The problems with embedding in REST today and how it might be solved with HTTP/2

When looking at REST, the underlying theory, and various interpretations and even HTTP, you’ll find that REST is about singular resources and transferring state of those resources.

There’s very little supporting information about the concept of a collection of resources. Almost every REST API out there will have a need for them, but there doesn’t seem to be a clear definition for them, or an accepted way to technically handle them.

Fielding’s dissertation on REST says:

The key abstraction of information in REST is a resource. Any information that can be named can be a resource: a document or image, a temporal service (e.g. “today’s weather in Los Angeles”), a collection of other resources, a non-virtual object (e.g. a person), and so on. In other words, any concept that might be the target of an author’s hypertext reference must fit within the definition of a resource. A resource is a conceptual mapping to a set of entities, not the entity that corresponds to the mapping at any particular point in time.

This paragraph is the only place where the word ‘collection’ appears, and it basically says that it’s just another resource. This is good, because it tells us that collections are not a separate concept from other resources and should abide by the same constraints.

However, REST gives us an architecture, we still have to impose our own further contstraints and meaning on top of it. So how do we treat a collection of resources?

Well, when you look at any of the common hypermedia formats, you’ll find that each of them has a slightly different idea about it. However, each of these formats tends to have something in common: they treat items in a collection as a sort of ‘sub-resource’ inside a ‘resource’.

What is a collection, really?

Before we go into some examples, I think it’s worthwhile to discuss this. A collection is a set of resources. Resources may ‘belong’ to a collection in some cases, but resources may also appear in multiple collections.

For example, if my REST API represents blog posts, the same article may appear in a collection that represents all posts from 2017, and all posts written by me.

You might think of a collection as a database table, but I kind of think that that’s not the right analogy. I think a collection is more like a directory on a modern filesystem. The filesystem directory only contains links to files and their position on the filesystem (inode). You could say that a directory has references to files, but you can’t really say that a directory IS a collection of those files.

Files can appear in multiple directories using hardlinks too.

So knowning that, we can translate this to REST terms. A collection is a set of hyperlinks to other resources.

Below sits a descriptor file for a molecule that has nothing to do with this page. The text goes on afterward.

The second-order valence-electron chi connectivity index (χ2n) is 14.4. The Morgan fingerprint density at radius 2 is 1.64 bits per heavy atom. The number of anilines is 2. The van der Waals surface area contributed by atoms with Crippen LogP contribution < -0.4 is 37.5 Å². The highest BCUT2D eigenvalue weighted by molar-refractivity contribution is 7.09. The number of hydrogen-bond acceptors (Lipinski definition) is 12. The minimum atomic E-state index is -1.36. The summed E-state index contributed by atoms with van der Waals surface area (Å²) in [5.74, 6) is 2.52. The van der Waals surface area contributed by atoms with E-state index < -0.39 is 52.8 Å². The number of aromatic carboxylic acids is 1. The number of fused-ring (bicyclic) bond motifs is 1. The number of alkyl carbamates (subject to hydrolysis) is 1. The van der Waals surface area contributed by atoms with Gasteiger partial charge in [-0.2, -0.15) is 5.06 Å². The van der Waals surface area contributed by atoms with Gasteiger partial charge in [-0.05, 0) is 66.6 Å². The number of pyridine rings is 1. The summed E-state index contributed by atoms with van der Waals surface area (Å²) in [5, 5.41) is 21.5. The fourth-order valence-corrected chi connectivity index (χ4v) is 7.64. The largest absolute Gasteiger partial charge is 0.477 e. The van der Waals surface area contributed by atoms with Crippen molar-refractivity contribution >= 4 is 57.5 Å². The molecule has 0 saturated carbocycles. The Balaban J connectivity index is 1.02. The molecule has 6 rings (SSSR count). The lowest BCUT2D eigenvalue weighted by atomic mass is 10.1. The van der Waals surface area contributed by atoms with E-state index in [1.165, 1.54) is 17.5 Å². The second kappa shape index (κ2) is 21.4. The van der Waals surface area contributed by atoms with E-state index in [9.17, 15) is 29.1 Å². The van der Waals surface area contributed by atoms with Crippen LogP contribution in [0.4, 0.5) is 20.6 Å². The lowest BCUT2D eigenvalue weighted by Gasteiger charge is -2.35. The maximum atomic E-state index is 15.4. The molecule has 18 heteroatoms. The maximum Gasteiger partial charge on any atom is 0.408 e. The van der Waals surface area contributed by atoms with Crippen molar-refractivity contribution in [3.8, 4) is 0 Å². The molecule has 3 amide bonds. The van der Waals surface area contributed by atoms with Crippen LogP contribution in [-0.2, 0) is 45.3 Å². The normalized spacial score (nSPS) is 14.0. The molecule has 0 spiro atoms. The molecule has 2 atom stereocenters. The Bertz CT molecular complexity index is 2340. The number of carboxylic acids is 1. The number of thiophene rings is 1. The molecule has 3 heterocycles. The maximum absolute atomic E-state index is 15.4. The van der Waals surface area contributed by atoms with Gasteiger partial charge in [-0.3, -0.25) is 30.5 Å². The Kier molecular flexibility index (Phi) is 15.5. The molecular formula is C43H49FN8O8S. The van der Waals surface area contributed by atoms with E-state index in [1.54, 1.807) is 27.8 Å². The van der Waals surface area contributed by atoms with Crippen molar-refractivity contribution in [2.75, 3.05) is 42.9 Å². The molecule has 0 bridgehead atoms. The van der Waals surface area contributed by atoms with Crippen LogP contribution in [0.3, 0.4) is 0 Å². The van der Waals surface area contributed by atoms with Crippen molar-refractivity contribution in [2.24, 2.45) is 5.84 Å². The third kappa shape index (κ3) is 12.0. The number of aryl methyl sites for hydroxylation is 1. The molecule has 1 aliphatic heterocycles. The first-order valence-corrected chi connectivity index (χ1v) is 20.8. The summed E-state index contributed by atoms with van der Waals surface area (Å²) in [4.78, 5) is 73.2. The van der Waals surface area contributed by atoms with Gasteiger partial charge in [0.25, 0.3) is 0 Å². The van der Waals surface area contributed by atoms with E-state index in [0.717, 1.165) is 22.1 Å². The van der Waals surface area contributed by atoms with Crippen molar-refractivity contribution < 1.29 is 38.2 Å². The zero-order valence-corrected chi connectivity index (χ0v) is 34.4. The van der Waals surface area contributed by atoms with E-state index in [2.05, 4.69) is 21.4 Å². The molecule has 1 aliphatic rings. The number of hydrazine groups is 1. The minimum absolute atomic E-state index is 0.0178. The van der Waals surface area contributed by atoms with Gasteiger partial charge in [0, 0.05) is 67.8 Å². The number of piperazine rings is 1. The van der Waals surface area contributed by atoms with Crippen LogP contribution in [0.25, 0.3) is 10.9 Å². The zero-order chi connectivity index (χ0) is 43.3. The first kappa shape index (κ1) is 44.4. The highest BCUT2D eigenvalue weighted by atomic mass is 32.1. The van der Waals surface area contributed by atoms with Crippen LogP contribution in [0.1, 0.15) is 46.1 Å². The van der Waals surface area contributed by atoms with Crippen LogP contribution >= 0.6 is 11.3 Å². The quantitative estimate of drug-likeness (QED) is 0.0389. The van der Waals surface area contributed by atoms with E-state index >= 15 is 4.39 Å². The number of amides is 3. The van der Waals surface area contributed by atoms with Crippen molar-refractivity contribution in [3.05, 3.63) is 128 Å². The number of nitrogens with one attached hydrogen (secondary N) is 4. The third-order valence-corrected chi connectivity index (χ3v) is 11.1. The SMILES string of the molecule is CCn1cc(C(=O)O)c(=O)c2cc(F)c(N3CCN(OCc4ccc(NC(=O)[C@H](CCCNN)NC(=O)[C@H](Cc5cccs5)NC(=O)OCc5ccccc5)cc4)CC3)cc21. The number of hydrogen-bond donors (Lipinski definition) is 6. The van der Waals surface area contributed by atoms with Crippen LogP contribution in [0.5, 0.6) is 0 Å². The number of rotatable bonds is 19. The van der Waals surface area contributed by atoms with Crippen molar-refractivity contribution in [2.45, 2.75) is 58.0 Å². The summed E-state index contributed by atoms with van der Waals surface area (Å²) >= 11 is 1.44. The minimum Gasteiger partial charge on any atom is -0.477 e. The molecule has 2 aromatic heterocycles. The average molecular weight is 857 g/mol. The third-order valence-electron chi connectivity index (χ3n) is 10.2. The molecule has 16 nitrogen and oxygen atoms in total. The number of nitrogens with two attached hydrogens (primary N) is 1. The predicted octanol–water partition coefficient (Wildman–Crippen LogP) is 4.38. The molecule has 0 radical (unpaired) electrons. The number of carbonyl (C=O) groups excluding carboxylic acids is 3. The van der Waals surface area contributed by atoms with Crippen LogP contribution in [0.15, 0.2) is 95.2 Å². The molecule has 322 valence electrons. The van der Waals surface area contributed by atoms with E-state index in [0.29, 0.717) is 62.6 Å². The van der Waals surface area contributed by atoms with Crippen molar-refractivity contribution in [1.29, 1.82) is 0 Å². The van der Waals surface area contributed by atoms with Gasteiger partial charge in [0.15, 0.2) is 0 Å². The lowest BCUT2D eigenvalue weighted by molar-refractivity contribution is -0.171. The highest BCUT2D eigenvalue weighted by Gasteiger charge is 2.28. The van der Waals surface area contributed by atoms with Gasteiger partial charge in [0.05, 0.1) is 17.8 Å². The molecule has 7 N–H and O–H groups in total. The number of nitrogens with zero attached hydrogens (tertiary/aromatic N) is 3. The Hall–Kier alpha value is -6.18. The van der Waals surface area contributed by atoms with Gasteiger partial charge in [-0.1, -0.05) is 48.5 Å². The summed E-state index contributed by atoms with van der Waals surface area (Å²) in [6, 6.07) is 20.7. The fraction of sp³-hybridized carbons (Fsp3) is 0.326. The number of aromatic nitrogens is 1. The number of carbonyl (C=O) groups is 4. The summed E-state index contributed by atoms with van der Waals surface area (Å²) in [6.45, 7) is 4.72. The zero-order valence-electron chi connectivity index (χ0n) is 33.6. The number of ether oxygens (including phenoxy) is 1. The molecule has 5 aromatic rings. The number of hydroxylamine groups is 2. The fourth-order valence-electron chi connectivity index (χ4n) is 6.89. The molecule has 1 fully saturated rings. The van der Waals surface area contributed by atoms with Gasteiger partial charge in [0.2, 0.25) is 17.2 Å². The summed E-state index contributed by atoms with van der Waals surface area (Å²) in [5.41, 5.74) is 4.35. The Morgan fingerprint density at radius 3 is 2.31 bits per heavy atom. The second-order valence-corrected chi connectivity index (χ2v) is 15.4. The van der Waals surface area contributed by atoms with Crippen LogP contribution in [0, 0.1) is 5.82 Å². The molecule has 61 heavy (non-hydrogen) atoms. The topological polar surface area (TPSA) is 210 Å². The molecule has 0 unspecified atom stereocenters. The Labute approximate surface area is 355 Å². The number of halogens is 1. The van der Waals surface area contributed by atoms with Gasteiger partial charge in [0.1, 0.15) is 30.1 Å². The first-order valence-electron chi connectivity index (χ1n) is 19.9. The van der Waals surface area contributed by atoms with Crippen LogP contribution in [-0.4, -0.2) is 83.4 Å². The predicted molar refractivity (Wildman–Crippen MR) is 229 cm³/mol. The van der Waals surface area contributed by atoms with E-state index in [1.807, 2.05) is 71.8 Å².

If you’re using HAL, you can express this using:

{
  "_links" : {
     "self" : { "href" : "/articles/byyear/2017" },
     "item" : [
        { "href" : "/articles/1" },
        { "href" : "/articles/2" },
        { "href" : "/articles/3" }
     ]
  }
}

There you have it. In HAL the top-level property names in the _links object are link relations, and the item link relation was standardized by Mike Amundsen as RFC6573.

This is great, but unpractical

The problem with the linked approach is that very often, a REST client will want to receive the details of every item in a collection. In the last example this would mean an extra HTTP GET request for each of the items in the collection.

This is not acceptable for many real-world REST services out there, so we need a solution. HAL (and virtually every other hypermedia format) solves this by embedding the resources in the collection.

To demonstrate, here is the same collection again.

{
  "_links" : {
     "self" : { "href" : "/articles/byyear/2017" }
  },
  "_embedded" : {
     "item" : [
        { 
            "_links" : {
              "self" : { "href" : "/articles/1" }
            },

            "title" : "..",
            "pubDate" : "..",
            "content" : ".."
        },
        { 
            "_links" : {
              "self" : { "href" : "/articles/2" }
            },

            "title" : "..",
            "pubDate" : "..",
            "content" : ".."
        },
        { 
            "_links" : {
              "self" : { "href" : "/articles/3" }
            },

            "title" : "..",
            "pubDate" : "..",
            "content" : ".."
        }
     ]

  }
}

Two things happened here. Each individual item in the collection now appears in _embedded. They have their own sets of links, including a self link, referring to the uri of the resource we just embedded. We also removed the items from _links.

The way we look at _embedded is that things that appear in _embedded are:

  • Link relations, equal to items appearing in _links.
  • The data you would receive, if you did a GET request on the target of the link.

This is important, because a good HAL-based REST client should ideally consider things appearing in _embedded and _links as the exact same thing. The only difference is that because an item appears in _embedded, it’s no longer needed to perform that GET request. The client should cache it.

If a client is built around this core concept, another benefit is that the client becomes adaptable to changes to the server. You might for example see over time that a HAL client very often might follow a certain link and almost always will want the data for it.

An example

Here’s a real-world example from our API. Our API has a document on the root of the API that the client uses to discover all the other resources. It contains a link to a resource that has information about the current user:

{
  "_links" : {
     "self" : { "href" : "/" },
     "current-user" : { "href" : "/user/1356" },
     "support" : { "href": "mailto:support@example.org" }
  }
}

We noticed that all clients always request the current users’ information after logging in. It always follows up this initial GET to a GET to whatever the current-user relation points at.

Knowing this, we can change our API to simply assume this and pre-emptively send that resource over:

{
  "_links" : {
     "self" : { "href" : "/" },
     "support" : { "href": "mailto:support@example.org" }
  },
  "_embedded" : {
     "current-user" : {
        "_links" : {
            "self" : { "href" : "/user/1356" }
        },
        "firstName" : "...",
        "lastName" : "...",
        "email" : "..."
     }
  }
}

A good HAL client would need 0 changes, and simply adapt to this new situation and skip the second GET request.

A few problems with this

One of the biggest advantages and promises that REST typically gives us, is by using the functionality HTTP, we get all the benefits from HTTP. The usual example of this is being able to use the rich caching features from HTTP.

However, HTTP caches will not be aware of embedded resources. In the last example, the cache doesn’t know that /user/1356 was embedded and cached, and it does not know it can skip a future GET request to that resource.

Also, if we did a real cached GET request, but later on we issue a PUT on that same resource, a HTTP client ‘knows’ that since a PUT was issued, the local cache is no longer valid.